The move on Thursday is designed to allow Google to share users' personal data between services such as Google Search and YouTube, partly for user convenience and partly so Google can tailor its ads better. It forms part of a broad drive by Google to bake identity into its entire portfolio.
"Our privacy policies have always allowed us to combine information from different products with your account — effectively using your data to provide you with a better service," Google privacy chief Alma Whitten said in a blog post. "However, we've been restricted in our ability to combine your YouTube and Search histories with other information in your account."
Google announced its plan to unify its disparate privacy policies little more than a month ago. Users have no opt-out from having their data shared across the company's services — if they are logged into their Google account, the information will be shared and ads will be targeted across the portfolio.
After the move's pre-announcement, the European Union's Article 29 data protection working group appealed to Google to pause so the impact of the measure could be properly assessed. The working group tasked French data protection watchdog CNIL with examining the new policy.
CNIL wrote to Google on Monday, again pleading with the company to slow down. The watchdog said its initial findings indicated the unified policy "does not meet the requirements of the European Directive on Data Protection, especially regarding the information provided to data subjects".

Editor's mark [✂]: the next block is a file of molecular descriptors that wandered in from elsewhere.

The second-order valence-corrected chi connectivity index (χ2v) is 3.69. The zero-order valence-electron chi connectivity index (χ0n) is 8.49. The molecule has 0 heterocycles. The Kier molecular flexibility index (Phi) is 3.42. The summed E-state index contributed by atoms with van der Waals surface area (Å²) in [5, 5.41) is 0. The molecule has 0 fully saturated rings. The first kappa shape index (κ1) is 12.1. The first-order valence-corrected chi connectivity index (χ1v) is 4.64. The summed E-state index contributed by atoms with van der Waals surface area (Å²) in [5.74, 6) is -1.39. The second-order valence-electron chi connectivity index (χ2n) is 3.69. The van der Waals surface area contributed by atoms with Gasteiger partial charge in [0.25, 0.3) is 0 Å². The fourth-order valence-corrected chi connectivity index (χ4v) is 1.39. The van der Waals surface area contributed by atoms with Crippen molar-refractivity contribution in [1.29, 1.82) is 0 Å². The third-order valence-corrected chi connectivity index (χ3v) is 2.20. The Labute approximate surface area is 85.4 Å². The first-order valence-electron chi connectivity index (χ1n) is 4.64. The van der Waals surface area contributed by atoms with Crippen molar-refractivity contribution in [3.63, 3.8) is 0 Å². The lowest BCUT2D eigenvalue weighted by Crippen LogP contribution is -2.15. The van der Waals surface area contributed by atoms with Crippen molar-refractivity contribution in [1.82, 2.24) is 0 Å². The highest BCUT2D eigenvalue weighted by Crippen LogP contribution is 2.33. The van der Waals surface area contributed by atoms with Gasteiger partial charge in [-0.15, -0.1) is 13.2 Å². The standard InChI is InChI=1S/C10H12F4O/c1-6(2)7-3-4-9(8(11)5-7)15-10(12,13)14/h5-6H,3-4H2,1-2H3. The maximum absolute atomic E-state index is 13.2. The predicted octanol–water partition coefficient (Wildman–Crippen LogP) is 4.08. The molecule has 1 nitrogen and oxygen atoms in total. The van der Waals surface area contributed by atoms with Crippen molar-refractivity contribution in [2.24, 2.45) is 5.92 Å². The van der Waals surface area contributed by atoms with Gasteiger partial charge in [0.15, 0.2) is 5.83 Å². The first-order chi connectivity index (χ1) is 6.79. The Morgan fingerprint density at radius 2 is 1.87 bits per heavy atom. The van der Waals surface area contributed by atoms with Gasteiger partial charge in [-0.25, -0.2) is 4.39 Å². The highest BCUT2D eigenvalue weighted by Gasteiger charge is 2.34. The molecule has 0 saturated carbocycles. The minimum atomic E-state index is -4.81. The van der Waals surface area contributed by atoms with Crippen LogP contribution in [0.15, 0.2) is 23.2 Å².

CNIL is still investigating the issue on behalf of the EU's data protection authorities. Data protection authorities in Japan are also reportedly nervous about the new policy, and the US Federal Trade Commission (FTC) is also looking into complaints over the move.
In her post on Thursday, Whitten noted that Google had "undertaken the most extensive user education campaign in our history" to tell users about the change — a point that CNIL had already gratefully acknowledged.
"If you don't think information sharing will improve your experience, you can use our privacy tools to do things like edit or turn off your search history and YouTube history, control the way Google tailors ads to your interests and browse the web 'incognito' using Chrome," Whitten wrote.
"You can use services like Search, Maps and YouTube if you are not signed in. You can even separate your information into different accounts, since we don't combine personal information across them. And we're committed to data liberation, so if you want to take your information elsewhere you can," she added.